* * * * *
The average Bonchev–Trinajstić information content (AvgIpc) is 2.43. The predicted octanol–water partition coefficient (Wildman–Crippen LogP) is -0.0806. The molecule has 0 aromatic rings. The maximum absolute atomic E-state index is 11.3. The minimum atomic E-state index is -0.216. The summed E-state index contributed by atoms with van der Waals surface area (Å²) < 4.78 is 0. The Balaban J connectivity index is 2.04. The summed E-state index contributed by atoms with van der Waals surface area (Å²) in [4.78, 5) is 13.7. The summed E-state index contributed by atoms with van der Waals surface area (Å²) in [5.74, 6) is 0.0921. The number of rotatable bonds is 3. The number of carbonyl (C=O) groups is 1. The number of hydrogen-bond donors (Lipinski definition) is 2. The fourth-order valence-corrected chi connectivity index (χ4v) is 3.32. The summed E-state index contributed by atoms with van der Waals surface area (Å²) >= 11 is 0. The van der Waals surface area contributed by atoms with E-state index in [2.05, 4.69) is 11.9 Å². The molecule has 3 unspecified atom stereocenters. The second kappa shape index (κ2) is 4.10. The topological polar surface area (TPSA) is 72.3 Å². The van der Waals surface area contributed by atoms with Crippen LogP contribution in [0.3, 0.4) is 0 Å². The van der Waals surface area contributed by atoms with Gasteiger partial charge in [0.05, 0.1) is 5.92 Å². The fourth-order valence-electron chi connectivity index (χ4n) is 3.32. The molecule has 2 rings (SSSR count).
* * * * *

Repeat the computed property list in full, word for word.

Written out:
The average Bonchev–Trinajstić information content (AvgIpc) is 2.43. The predicted octanol–water partition coefficient (Wildman–Crippen LogP) is -0.0806. The molecule has 0 aromatic rings. The maximum absolute atomic E-state index is 11.3. The minimum atomic E-state index is -0.216. The summed E-state index contributed by atoms with van der Waals surface area (Å²) < 4.78 is 0. The Balaban J connectivity index is 2.04. The summed E-state index contributed by atoms with van der Waals surface area (Å²) in [4.78, 5) is 13.7. The summed E-state index contributed by atoms with van der Waals surface area (Å²) in [5.74, 6) is 0.0921. The number of rotatable bonds is 3. The number of carbonyl (C=O) groups is 1. The number of hydrogen-bond donors (Lipinski definition) is 2. The fourth-order valence-corrected chi connectivity index (χ4v) is 3.32. The summed E-state index contributed by atoms with van der Waals surface area (Å²) >= 11 is 0. The van der Waals surface area contributed by atoms with E-state index in [2.05, 4.69) is 11.9 Å². The molecule has 3 unspecified atom stereocenters. The second kappa shape index (κ2) is 4.10. The topological polar surface area (TPSA) is 72.3 Å². The van der Waals surface area contributed by atoms with Crippen LogP contribution in [0.3, 0.4) is 0 Å². The van der Waals surface area contributed by atoms with Gasteiger partial charge in [0.05, 0.1) is 5.92 Å². The fourth-order valence-electron chi connectivity index (χ4n) is 3.32. The molecule has 2 rings (SSSR count).